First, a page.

And plus also statements by U.S. leaders going back to the hostage crisis, where Jody Powell at the very beginning took force off the table, to statements by Defense Secretary Gates and former Chief of Joint – Chairman of the Joint Chiefs of Staff Mike Mullen, as well as Secretary of Defense Panetta, which seemed to have taken force off the table, at least until his more recent comments which defined the use of – that the building of nuclear weapons is a red line for the U.S. So I – and I – and I raise the question whether the recent statements by Panetta on this point has altered Iran’s risk assessment and reversed 30 years of perception of American weakness in this regard.

I also point out, in terms of risks with regard to efforts to deter Iran and preventing deterioration, is the possibility that some senior officials might welcome a limited conflict with the United States for domestic political reasons, though I think my read is that the majority and the supreme leader at this point still want to avoid war, and that’s why they’re constantly sending out these deterrent messages and highlighting their military capabilities, the capabilities of the air defenses and the like and the – and their missile forces. I don’t believe they’d be doing this if they – if they welcomed conflict.

But I think there are people within the system who might welcome conflict, and the danger is that they might be able to, through independent action, you know, kind of provoke a confrontation, and it wouldn’t be the first time that this happened in U.S.-Iran relations.

Also, Tehran’s perception that the U.S. and its allies are waging economic warfare on the Islamic Republic and that the regime is at risk – and I think that, for them, their ability to export oil has always been a red line for them. In other words, they’ve always said: If we can’t export oil, nobody’s going to export oil from the Gulf. And they see this economic warfare waged on them as threatening their ability to export oil, and therefore they’re reinforcing the red line, although it’s been – as many people have pointed out, there’s all kinds of reasons why Tehran would probably not close the strait as long as they have the ability to export some oil, because they also import all their products – almost all their products through the Persian Gulf.

So they would really be inflicting a self-imposed wound on them – on themselves if they were to do this. And I think a more likely possibility is that Iran might engage in harassment of U.S. forces, a maybe covert harassment campaign, or of shipping in the Gulf, more likely, which might force the U.S. to initiate an open-ended convoy – set of convoy operations, similar to the no-fly zones we had over Iraq in the ’90s. And that potentially creates all kinds of problems in the relationship between the U.S. and its – and its allies.

And then, finally, the potential for miscalculation in the Gulf because, again, it’s just a geographically compact area – when U.S. ships are in the Gulf, they are operating within range of a large number of Iranian systems – very little time to respond. That’s how the Airbus shootdown occurred in 1988, because there is so little time, and there’s always – because there is no communications between the two sides, there is a – the heightened potential of a miscalculation. Admiral Mullen floated the idea of a red – of a hotline as a result, which was in order to avoid this kind of possibility, and it was shot down by Admiral Fadavi, the head of the Iranian Islamic Revolutionary Guard Corps Navy.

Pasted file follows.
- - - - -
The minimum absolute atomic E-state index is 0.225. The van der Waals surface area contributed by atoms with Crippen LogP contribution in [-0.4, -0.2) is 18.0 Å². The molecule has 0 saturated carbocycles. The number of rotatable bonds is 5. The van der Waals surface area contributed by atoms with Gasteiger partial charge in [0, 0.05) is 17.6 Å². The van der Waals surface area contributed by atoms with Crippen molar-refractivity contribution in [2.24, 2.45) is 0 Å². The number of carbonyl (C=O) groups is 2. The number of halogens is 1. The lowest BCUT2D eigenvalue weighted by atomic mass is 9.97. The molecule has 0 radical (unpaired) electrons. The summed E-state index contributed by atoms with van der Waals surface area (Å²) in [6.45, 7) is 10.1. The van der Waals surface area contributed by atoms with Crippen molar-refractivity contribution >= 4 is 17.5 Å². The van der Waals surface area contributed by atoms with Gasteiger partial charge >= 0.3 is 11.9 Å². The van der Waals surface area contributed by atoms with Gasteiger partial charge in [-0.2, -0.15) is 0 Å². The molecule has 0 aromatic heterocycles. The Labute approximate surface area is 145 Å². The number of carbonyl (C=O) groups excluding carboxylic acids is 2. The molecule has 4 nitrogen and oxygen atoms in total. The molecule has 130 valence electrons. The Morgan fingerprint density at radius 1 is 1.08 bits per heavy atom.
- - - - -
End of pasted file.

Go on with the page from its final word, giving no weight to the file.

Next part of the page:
So we have – we have these challenges we are facing. So what – this leads us as to what is to be done.

Now in addition – and I’m not going to talk about the nuclear diplomacy. We’re having the meeting, I think at the end of the month or in a few weeks, and I hope it does lead to progress, substantive progress that could get us out of this situation we’re in.

But we also have to look to the future. And if we continue down this route, we’re going to have to strike a very delicate balance in our policy between our efforts to ratchet up pressure and doing it in a way that does not cause Iran to lash out, while strengthening our deterrent posture in order to deter another act of terror or a clash in the Gulf or a nuclear breakout, but doing that in a way that avoids action that could cause Tehran to miscalculate. And in order to do that, we have to act in a way that causes Tehran not to doubt our resolve and in a way that doesn’t cause Tehran to overreact, I mean, because the possibility is that by doing so, if we act in a – in a – in a heavy-handed way, we can end up – if we don’t – if we don’t react tough enough, but if – or if we react in a heavy-handed way, we’ll end up in a situation where we might inadvertently cause the very conflict that we’re trying to avoid.

So there are three particular things I think we can do to strengthen deterrence. First, we have to convince Tehran that if they try to conduct an act of terrorism against the U.S., mine the Gulf or break out of the NPT without being caught, they won’t be able to do so; that our intelligence is so good that we will nip these efforts in the bud, and they won’t be able to get away with it, first thing. And secondly, we have to make it – we have to convince them that they won’t be able to find a way to circumvent our red lines as they have sometimes done in the past. And then third, but we have to also recognize that the hardening of and dispersal of their nuclear program might eventually render our threats, in their eyes, null and void.